A delegation of senior US officials, including Donald Trump’s acting chief of staff, will fly to London on Wednesday [Feb. 19] to raise concerns over Boris Johnson’s decision to give Huawei 5G access.

    Mick Mulvaney is planning to come to Downing Street to “call for government to change its position,” a source close to the White House delegation said.

    In what will be seen as a sign of strain in UK-US relations, the delegation is expected to deliver a “b—–king” to British officials, the source said.

    They added: “One thing is on the agenda, and it’s not a trade deal. It is Huawei.”

    Mr Johnson is set to publish the UK’s mandate for trade talks with the US after next week’s half term recess.

    It came amid concerns over the UK’s decision to downgrade its presence at the Munich Security…’

    Mark Collins


  2. Plus this:

    “Boris Johnson faces a ‘b****cking’ from White House officials after giving Huawei the green-light on Britain’s 5G network and putting US trade deal at risk

    *Donald Trump’s acting chief of staff Mick Mulvaney will lead delegation to Britain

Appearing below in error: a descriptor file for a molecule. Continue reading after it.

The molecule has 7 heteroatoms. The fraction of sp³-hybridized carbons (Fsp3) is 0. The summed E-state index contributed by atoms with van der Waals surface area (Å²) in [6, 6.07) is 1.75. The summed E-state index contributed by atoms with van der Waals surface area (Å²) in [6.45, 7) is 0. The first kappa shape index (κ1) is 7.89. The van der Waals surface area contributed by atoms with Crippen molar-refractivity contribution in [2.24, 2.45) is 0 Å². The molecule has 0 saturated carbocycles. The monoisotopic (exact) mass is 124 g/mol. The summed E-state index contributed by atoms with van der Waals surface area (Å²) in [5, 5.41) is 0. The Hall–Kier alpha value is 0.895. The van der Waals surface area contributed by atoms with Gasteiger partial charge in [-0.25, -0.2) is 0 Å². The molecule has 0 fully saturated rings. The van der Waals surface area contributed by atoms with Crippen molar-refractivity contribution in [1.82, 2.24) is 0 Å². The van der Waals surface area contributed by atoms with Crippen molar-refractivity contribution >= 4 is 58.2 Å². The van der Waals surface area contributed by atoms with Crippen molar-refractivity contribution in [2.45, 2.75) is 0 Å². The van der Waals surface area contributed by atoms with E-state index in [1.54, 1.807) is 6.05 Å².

*Despite US fury, Mr Johnson plowed ahead with plans to let Huawei build the 5G
    *Meanwhile Australia called off a trip to meet Dominic Raab over Huawei decision

    Mark Collins


  3. And from the secdef–would seem to be a preponderance on the policy way ahead–for now:

    ‘US defence secretary warns Huawei 5G will put alliances at risk
    Mark Esper says countries using Chinese technology will put intelligence cooperation at risk

    The US defence secretary, Mark Esper, warned that US alliances including the future of Nato were in jeopardy if European countries went ahead with using Chinese Huawei technology in their 5G networks.

    Esper also warned future intelligence cooperation would be at risk, as the US would no longer be certain its communications networks were secure.

    His remarks at the Munich security conference on Saturday, bolstered by similar warnings from the US secretary of state, Mike Pompeo, remove any doubt that the US sees finding an alternative to Huawei as central to its own security.